There is a perception that people have when you first tell them you're a published author.
I tend to find that a handful of the feelings that fall within that perception are... amazement, inspiration, envy, intrigue, and desire. And over the years, I've understood why that is. There is a false perception of what "being a published author" can at some times actually mean.
Since I don't publish & write full-time, I end up in these conversations pretty frequently with people and honestly, I love telling the real, nitty-gritty truth about my experience publishing, because I don't share through rose-tinted glasses and I haven't taken the smoothest route.
So what are things I wish someone had told me, before I started publishing:
1. You need to learn marketing, like you never thought you'd need to!
I was talking with a friend just this week about all the ins and outs of what goes into marketing for Dreambuilt Books. It's a lot. I've had to learn how to market on various social media platforms, to various types of consumers, with different media, and how to launch a product. I have mastered... none of them.
So here is the advice I have: Start early, Study often, and Schedule the Time.
You will have to market your work, so don't procrastinate on doing the work, learn the craft of it and be intentional about making the time to do it, or it will never happen!
2. Everyone has an opinion about the right way to publish.
And that is so true about everything in life. That's why mom-shaming is even a thing. No one can seem to wrap their minds around the idea that there is no cookie cutter route for any one thing we, as humans, do. And that is because, each of us are different. It's that simple.
So here is the advice I have: Research to find what you want and just simply, do that.
You will want different things from your publishing experience and someone out there will be able to support you, so research what you want and advocate for your own experience. And that may mean you do what I did and create your own publishing company. That's fine. But be educated in the path you choose. Don't let someone tell you the route to go.
3. You'll need to develop a network of connections virtually.
Of course you need to have a network of supporters. That's super obvious, but you need a support network of authors, across the states, genres, and styles. These are like-minded people and they can be your best researchers, advertisers, supporters, and resources when you need someone in your corner.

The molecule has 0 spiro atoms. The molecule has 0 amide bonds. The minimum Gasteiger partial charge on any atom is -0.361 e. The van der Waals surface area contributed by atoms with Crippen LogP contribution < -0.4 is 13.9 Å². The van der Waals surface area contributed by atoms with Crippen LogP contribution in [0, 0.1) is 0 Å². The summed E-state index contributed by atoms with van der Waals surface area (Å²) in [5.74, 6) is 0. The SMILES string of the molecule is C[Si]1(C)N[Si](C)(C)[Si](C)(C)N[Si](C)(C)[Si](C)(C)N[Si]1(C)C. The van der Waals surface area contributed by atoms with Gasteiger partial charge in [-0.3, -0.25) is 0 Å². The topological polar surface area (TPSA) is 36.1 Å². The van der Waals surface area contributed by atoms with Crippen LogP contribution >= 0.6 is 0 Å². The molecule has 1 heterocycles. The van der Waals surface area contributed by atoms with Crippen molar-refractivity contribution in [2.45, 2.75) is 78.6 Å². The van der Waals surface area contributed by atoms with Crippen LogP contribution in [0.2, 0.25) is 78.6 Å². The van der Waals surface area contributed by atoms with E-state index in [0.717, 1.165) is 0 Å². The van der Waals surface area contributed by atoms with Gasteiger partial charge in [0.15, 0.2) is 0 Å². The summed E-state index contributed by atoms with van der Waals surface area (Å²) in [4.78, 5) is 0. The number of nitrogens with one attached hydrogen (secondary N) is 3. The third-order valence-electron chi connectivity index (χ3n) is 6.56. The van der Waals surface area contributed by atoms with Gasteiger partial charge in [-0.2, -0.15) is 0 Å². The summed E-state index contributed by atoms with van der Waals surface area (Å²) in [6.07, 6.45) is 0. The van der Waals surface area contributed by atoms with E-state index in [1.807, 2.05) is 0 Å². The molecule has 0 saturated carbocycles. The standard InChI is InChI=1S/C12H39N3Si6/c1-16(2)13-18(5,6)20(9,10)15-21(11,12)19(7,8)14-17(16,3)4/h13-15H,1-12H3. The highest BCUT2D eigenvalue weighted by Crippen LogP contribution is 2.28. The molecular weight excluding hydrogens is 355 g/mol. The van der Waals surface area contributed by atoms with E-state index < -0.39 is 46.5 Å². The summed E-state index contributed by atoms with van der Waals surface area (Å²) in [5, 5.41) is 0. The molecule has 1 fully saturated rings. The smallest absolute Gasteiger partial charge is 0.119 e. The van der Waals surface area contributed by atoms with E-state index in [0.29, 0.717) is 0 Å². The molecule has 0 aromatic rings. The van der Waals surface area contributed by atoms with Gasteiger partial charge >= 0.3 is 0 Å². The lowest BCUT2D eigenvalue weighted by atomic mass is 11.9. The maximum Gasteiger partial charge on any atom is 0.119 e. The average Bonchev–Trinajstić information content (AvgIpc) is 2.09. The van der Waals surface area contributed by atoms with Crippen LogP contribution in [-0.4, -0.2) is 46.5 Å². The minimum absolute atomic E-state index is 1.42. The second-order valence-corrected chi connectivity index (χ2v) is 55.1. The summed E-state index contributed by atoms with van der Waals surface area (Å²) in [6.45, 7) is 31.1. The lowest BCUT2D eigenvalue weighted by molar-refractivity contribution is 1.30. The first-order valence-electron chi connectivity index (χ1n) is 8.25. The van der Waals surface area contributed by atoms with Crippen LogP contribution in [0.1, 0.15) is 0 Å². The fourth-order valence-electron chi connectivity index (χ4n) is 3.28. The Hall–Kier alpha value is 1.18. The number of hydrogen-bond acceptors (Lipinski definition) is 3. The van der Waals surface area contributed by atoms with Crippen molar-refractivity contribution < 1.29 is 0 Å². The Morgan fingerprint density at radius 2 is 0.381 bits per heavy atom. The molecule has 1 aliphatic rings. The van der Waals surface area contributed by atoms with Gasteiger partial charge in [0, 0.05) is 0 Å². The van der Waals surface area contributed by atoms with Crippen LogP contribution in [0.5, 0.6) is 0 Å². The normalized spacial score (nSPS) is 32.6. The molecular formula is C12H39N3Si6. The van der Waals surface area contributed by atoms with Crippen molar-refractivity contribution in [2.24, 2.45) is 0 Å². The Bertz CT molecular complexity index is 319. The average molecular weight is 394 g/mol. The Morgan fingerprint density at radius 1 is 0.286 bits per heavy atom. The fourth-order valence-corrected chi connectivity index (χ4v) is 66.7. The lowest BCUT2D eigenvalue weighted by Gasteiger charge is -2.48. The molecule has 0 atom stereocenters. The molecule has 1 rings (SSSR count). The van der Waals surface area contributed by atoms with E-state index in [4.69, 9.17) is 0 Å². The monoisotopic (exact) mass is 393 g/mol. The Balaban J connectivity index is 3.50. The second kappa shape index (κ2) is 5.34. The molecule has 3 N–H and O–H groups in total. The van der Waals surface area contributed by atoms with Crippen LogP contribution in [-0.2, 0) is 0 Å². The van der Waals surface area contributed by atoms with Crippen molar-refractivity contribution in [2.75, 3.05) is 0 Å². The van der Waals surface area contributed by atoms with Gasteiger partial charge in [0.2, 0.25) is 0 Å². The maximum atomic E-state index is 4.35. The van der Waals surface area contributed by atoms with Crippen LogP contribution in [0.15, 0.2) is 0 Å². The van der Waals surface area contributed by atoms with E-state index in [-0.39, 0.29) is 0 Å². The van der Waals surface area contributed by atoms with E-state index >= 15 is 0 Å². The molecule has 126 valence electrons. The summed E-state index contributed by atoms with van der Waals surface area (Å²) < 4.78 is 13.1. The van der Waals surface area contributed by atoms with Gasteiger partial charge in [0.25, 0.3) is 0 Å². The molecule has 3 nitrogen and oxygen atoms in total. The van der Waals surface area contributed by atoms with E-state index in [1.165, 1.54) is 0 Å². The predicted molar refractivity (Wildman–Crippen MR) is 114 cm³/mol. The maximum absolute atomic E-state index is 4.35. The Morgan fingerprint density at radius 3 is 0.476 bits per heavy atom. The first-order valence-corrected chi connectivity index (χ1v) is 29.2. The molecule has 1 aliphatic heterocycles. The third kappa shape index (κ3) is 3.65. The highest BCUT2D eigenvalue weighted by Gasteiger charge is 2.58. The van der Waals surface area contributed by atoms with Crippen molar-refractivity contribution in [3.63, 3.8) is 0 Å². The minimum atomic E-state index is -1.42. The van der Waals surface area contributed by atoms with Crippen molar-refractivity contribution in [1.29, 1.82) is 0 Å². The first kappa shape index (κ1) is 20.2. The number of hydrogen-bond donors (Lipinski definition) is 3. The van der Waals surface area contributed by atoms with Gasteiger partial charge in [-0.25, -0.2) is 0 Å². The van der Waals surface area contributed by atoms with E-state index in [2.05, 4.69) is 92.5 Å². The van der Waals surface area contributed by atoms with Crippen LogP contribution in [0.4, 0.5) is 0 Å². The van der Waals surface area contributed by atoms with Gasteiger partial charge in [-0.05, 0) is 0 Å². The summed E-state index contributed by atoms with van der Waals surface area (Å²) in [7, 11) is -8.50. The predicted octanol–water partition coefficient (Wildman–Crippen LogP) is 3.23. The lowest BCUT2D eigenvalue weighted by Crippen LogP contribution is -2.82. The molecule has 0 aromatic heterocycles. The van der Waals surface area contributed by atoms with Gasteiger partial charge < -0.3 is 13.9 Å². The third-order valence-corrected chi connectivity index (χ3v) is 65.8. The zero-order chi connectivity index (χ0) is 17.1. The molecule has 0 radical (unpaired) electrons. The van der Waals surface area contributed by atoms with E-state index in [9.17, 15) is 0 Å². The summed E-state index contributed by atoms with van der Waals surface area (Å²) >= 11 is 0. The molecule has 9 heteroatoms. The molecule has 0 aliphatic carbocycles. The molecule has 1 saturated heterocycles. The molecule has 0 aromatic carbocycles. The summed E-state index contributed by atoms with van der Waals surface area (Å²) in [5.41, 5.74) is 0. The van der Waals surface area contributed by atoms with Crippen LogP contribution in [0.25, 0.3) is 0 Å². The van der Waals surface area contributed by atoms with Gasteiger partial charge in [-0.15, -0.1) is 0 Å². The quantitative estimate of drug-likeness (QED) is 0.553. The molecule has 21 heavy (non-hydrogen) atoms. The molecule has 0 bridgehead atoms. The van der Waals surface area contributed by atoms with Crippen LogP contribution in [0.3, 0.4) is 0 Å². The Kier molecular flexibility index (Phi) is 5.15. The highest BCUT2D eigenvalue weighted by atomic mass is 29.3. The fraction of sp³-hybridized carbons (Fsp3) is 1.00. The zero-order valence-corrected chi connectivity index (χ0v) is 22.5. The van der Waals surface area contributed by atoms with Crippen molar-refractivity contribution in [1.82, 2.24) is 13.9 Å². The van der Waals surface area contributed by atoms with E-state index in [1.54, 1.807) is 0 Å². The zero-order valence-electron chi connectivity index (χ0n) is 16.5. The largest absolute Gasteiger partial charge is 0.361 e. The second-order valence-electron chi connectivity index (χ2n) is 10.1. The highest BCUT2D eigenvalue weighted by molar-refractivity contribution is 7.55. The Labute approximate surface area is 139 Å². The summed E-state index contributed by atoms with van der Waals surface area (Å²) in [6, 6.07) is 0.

So here is the advice I have: Find Author Groups on Facebook. Pay for an Author's Membership. And invest in other people.
You would know, if you follow any of my stuff, that I believe in a people-first approach to just about everything. That's not without reason. People are the most important resource to everything you do in life, but especially in books. They are your readers, your freelancers, and your team. Build reciprocal relationships and your books with prosper for it!
4. There is quite a bit of money involved.
Now you're thinking I'm talking about profits, but I'm absolutely not. There can be and that's a chunk of the goal, but there is just a lot of money moving around it the process of publishing. Things of quality and credibility cost money and you need to understand that to make money you need to spend money. Even if you get paid to publish, you should spend money to have take away items at your events. You'll need to spend on marketing at some point in time. And you'll need to buy copies to sell.
So here is the advice I have: Make a plan for what you can spend and don't go over that.
It cost money to make money and books aren't cost-free, but that shouldn't and don't have to run you dry. You will not enjoy what you are doing and you'll be a terrible salesperson if you allow it to. Be smart and frugal.
5.You will have setbacks.
Swallow your pride and just know, you will not be a best-seller without a lot of hard work and likely not on your first try. You will have setbacks and you will do things wrong. You are not unique. Anything worth doing takes sweat, tears, and hope.
So here is the advice I have: Get over your own ego. Get over your hurt. Ask for help.
And when it happens, not if, you will need to ask someone for help. Do it. Don't wait and assume you'll turn it all around alone. If you manage to, just realize, one of the times you will run out of the willpower to turn the ship and you'll need to call in reinforcements. And that is okay. We've all done it.
So I'm positive the list could go on and on, but should it? No. No, it should not. So, today I stopped at 5 things I wish I'd known. And yet, I would not be the author and publisher I am today, if I had known those things. While the journey hasn't been as planned, the view has been incredible and worthwhile.
And even though you think you're five steps ahead of me, you'll end up having your own things you wish you would have known, which I think is a gift.
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